As consumers, we’ve taken websites for granted. From the time the Internet was established, websites were the tangible anchor points we needed in order to be able to navigate it effectively. Google, which promised the ability to better navigate these websites, was a website in itself, and everything we did online could be contextualized with some site-like web structure.
Today, websites aren’t the only way we experience online interactions or retrieve information. Individual apps, or programs, can function independently and retrieve information online only as needed; for example, your Twitter app doesn’t function as a website, instead relying only on retrieved information to serve its own purposes.
Still, practically every company in the country has its own website, and we continue to rely on them as a staple of our online experience. It seems strange to think that one day, websites will become obsolete, but that day may come sooner than you think—and Google’s the one pushing for it to happen.
Take a look at the Google Knowledge Graph, a complex system of processes that extract meaningful information from the web and consolidate it to answer common user queries. This information appears prominently on the right-hand side of the SERPs or above typical search results, drawing attention away from the traditional website links. For example, if you perform a search for a recent movie, you might see a list of information on that movie (including the director, the release year, the runtime, and starring actors) listed above any websites related to that movie, forgoing the need to actually click on any of them.
Theoretically, this function is designed to improve online user experience. Users who want faster answers completely save a step—they no longer have to look through websites to find the answers they need. The side effect, of course, is that if the Knowledge Graph becomes sophisticated enough to offer answers up for any possible query, there will no longer be a need for websites. Users can rely on Google’s vast knowledge vault to answer all their questions.
It’s also worth considering that Google doesn’t exclusively rely on websites to rank websites; for example, imagine a taco bar that’s trying to rank for taco-related queries. It’s important that its onsite content allows Google to interpret it as a taco bar, but that’s neither difficult nor especially complicated. With today’s search algorithm, it’s more important to ensure that the taco bar’s information is available, accurate, and consistent on third-party sources. Google relies on a number of moving parts, not just websites, to derive information for given businesses and brands, meaning one day, your website might not be necessary.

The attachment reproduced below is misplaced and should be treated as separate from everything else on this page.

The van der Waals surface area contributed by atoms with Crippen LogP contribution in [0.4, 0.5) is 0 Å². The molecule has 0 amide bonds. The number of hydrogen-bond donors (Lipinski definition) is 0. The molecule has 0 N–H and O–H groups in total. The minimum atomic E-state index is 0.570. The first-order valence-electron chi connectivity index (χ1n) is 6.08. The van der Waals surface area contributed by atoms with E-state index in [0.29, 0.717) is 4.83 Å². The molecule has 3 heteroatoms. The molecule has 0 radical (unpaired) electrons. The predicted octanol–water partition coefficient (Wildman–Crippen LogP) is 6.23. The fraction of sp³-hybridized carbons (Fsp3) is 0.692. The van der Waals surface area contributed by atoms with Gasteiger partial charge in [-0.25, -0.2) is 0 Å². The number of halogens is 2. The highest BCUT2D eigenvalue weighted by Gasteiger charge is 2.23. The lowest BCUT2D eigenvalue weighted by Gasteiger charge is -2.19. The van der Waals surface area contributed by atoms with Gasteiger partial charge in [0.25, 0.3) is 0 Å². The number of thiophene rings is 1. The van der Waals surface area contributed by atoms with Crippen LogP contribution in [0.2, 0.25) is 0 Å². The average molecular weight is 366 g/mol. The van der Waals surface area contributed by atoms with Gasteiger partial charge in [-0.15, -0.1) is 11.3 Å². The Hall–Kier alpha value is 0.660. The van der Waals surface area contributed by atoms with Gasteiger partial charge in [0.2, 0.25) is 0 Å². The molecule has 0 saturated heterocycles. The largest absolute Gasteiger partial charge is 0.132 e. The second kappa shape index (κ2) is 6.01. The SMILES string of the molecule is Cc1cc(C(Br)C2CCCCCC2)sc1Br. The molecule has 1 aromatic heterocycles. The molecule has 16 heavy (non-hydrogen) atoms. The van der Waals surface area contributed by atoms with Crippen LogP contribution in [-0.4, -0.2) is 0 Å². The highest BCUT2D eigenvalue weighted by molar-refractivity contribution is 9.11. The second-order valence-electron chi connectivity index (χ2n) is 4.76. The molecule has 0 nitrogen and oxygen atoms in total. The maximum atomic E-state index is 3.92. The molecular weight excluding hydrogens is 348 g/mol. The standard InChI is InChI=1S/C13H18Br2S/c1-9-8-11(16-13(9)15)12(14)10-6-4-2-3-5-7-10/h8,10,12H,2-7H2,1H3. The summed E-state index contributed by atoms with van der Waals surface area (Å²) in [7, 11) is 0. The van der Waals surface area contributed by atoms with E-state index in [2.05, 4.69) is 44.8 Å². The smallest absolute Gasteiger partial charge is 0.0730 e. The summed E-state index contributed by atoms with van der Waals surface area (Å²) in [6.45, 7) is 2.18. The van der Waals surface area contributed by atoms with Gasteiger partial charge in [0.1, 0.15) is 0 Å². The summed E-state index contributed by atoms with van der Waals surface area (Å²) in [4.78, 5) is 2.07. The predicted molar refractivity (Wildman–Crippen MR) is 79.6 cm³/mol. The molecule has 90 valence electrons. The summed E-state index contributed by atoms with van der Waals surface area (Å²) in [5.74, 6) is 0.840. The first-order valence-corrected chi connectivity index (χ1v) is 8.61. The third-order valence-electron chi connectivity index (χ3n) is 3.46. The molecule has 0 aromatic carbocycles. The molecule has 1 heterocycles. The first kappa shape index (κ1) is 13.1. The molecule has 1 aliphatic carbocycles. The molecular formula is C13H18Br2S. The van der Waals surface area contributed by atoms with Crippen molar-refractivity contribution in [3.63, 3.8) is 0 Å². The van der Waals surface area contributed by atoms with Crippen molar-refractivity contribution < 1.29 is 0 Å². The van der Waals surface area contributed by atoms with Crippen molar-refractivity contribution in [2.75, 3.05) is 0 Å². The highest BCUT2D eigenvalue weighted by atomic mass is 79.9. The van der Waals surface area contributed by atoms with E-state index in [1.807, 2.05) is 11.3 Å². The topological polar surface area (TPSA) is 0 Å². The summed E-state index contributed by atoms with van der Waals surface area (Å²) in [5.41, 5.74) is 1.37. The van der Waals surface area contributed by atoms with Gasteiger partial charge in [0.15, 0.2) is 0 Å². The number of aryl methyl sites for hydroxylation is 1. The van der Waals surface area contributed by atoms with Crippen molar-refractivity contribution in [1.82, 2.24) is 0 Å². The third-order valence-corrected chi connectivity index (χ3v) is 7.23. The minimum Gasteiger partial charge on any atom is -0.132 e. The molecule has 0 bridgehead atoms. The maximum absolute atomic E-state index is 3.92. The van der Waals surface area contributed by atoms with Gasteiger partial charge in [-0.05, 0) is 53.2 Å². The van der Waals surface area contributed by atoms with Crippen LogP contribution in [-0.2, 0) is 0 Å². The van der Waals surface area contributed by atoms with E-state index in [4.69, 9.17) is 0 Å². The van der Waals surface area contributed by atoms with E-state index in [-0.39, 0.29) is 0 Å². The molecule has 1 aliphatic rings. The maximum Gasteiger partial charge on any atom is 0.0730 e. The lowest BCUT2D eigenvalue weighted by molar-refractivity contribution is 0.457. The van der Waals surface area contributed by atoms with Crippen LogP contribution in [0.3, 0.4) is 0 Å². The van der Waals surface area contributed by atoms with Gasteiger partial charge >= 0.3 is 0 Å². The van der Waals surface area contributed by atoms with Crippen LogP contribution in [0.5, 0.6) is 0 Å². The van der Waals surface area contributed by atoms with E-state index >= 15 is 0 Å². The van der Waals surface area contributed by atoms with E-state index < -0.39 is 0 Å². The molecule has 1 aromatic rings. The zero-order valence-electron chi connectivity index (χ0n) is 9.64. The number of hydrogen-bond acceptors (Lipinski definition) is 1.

Google Shopping is furthering this trend even more. For a fee, online retailers can list their products with Google Shopping, a carousel of advertised products pertaining to a given search query. If clicked, Google can take care of the checkout process on its own and then forward the order summary to the business directly. Even e-Commerce platforms may become obsolete.
Google is also on the prowl for new apps that can enhance online user experience in any way, partnering with them for a mutual benefit. For example, recently, Google introduced functionality from both Uber and OpenTable in its Google Maps app. If planning a route to a destination, users can use Uber to estimate a fare, or use OpenTable to book a restaurant reservation within the app. Even in Google’s core search, embedded app functionality is starting to become the norm; Google recently solidified a deal to make live tweets available within SERPs.
There’s an app for almost any function you need, and with so many of those apps joining together, the need for websites is reduced. There’s no need to go to uber.com, or opentable.com, or twitter.com, when you can use those individual apps or a secondary app that relies on them.
Google’s favoritism toward apps doesn’t end with those limited integrations. In fact, the search engine is actually indexing apps the same way it indexes websites today. App recommendations are starting to become more popular for mobile searches, and it might not be long before a list of available apps starts to replace the old-style list of available websites.
Under this model, apps would replace the need for websites and Google would fill in the holes with indexed information in its Knowledge Graph. Search engine optimization (SEO) would theoretically die at that point, though online visibility optimization would simply evolve into a new form. A strong social media presence would still be important, as would an accurate presence in other third-party local apps. Some businesses would be able to create their own apps for more visibility and brand presence, though not every business would require this. Instead, visibility strategy would most often stem from figuring out where most people get their information and getting your information listed there.
There aren’t many short-term measures you can take today to prepare for this eventuality. It pays to be listed on third-party apps, especially local directories like Yelp, but hopefully you’re already using that strategy. If your business can produce a useful app, that’s another valuable step to take. From there, it’s a matter of making gradual transitions as Google does the same.